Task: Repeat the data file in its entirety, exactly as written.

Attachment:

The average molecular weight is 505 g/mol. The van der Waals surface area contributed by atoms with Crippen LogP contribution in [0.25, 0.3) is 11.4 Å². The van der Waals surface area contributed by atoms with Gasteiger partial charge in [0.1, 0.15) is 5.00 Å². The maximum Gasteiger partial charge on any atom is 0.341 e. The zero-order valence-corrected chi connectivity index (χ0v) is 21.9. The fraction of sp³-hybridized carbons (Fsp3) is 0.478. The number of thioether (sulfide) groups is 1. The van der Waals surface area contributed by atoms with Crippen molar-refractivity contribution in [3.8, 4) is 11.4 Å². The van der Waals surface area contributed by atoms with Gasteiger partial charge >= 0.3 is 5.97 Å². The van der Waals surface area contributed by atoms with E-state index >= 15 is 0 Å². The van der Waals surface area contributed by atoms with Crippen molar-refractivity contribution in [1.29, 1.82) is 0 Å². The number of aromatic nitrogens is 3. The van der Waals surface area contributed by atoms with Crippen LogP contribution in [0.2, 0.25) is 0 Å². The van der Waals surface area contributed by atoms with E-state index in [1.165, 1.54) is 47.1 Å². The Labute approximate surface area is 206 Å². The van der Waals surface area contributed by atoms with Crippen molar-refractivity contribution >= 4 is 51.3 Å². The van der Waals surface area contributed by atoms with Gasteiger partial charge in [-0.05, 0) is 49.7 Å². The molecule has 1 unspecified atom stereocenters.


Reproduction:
The average molecular weight is 505 g/mol. The van der Waals surface area contributed by atoms with Crippen LogP contribution in [0.25, 0.3) is 11.4 Å². The van der Waals surface area contributed by atoms with Gasteiger partial charge in [0.1, 0.15) is 5.00 Å². The maximum Gasteiger partial charge on any atom is 0.341 e. The zero-order valence-corrected chi connectivity index (χ0v) is 21.9. The fraction of sp³-hybridized carbons (Fsp3) is 0.478. The number of thioether (sulfide) groups is 1. The van der Waals surface area contributed by atoms with Crippen molar-refractivity contribution in [3.8, 4) is 11.4 Å². The van der Waals surface area contributed by atoms with Gasteiger partial charge >= 0.3 is 5.97 Å². The van der Waals surface area contributed by atoms with E-state index >= 15 is 0 Å². The van der Waals surface area contributed by atoms with Crippen molar-refractivity contribution in [1.29, 1.82) is 0 Å². The number of aromatic nitrogens is 3. The van der Waals surface area contributed by atoms with Crippen LogP contribution in [0.2, 0.25) is 0 Å². The van der Waals surface area contributed by atoms with E-state index in [1.165, 1.54) is 47.1 Å². The Labute approximate surface area is 206 Å². The van der Waals surface area contributed by atoms with Crippen molar-refractivity contribution >= 4 is 51.3 Å². The van der Waals surface area contributed by atoms with Gasteiger partial charge in [-0.05, 0) is 49.7 Å². The molecule has 1 unspecified atom stereocenters.